You can take my take on following issues with a pinch of salt, when
you disagree I perhaps know, why you disagree and generally respect
your opinion no matter how badly i disagree.
Image a new guy joins your rails team and he writes code like this
in a controller:
create a request string, that matches internal protocol
request = format_request_str(:quote, ticker)
Market is a class that hold TCP connections to server that can
give stock market quotes
response = Market.get_response(request)
Above code is going to blow. Why? because request is a method
defined by ActionPack.
What can we do to prevent this? or this guy is simply dumb and
should stop programming?
Well in my opinion, the precious little that Ruby can do is to
enforce having ‘()’ for method invocation.
Does that solve the problem? Heck no, what if our man goes and
def request(request_type,ticker) # create a request string and return it end There he is till shooting himself in foot. This brings second issue.
- Adding methods to core classes, overriding core class methods,
silent override of methods inherited from parent classes
is a big problem with Ruby. Ruby absolutely gives no indication
that this has happened. Today, you may claim that
heck, I will stay away from such libraries ( quoting : raggi on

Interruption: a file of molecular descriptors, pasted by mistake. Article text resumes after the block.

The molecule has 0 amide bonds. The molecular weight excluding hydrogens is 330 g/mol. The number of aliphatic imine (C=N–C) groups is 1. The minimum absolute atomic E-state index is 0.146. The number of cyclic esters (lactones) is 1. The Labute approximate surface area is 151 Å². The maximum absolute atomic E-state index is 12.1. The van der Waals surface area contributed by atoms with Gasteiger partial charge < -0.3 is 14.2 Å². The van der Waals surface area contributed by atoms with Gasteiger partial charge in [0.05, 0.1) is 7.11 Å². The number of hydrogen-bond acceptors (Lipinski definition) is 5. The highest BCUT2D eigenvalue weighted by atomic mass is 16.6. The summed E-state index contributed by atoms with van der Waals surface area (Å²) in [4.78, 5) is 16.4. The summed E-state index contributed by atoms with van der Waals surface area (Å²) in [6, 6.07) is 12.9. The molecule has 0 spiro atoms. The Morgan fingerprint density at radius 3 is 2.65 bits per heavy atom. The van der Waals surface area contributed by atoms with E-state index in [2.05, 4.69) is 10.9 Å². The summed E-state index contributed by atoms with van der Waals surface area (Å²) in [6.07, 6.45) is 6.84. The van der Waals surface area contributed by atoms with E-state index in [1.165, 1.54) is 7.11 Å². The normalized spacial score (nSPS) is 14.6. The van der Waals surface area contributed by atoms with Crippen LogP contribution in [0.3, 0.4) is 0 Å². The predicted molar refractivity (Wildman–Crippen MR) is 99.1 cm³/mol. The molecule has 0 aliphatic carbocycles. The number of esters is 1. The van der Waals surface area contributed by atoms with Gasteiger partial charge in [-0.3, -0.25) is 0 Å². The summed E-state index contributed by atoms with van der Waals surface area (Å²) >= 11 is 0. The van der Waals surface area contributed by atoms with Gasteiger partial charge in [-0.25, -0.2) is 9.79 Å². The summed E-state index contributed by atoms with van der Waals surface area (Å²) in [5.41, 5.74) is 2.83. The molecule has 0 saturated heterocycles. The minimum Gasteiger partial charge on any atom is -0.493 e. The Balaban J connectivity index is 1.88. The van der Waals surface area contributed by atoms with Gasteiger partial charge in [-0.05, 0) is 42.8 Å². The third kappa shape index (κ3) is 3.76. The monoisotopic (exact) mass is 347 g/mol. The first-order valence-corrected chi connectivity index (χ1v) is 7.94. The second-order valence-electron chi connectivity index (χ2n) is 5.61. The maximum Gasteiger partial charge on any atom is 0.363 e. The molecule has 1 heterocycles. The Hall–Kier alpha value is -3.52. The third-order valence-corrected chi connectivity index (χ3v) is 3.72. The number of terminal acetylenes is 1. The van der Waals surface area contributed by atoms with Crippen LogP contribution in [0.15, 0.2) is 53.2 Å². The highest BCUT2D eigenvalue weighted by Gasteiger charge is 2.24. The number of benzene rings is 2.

#ruby-lang ). Today you have that luxury, because even if a
library is not documented, you can see the source code of every
damn library and find out, what its doing.
You can stay safe that way. But this will not be the case in future.
JRuby, Ruby2.0, Rubinius,IronRuby are preparing a future where
compiled bytecode may be only thing that can be distributed. Again,
as a free software guy You can avoid such “evil” libraries.
But imagine, if you are using such a library and library is not very
well documented, you are in for a fun.
Another thing that I have seen with rubyists (including myself) is,
they don’t really follow class encapsulation properly. What I mean,
you will rarely
see a library that uses :private and :protected properly. Why is
this? Because ease with which private methods can be called, people
don’t really care.
It is dangerous, without source code, proper encapsulation and
silent override of a method, you are in for fun. But this
encapsulation issue is
just scratching the surface, even unindented override of public
methods is a potential hazard.
Whats the solution?
In my opinion, when unintended override of a method happens, Ruby
should throw a warning. To silent that warning, one should explicitly
say you are
overriding a method.
Thats about it.
Let them talk of their oriental summer climes of everlasting
conservatories; give me the privilege of making my own summer with my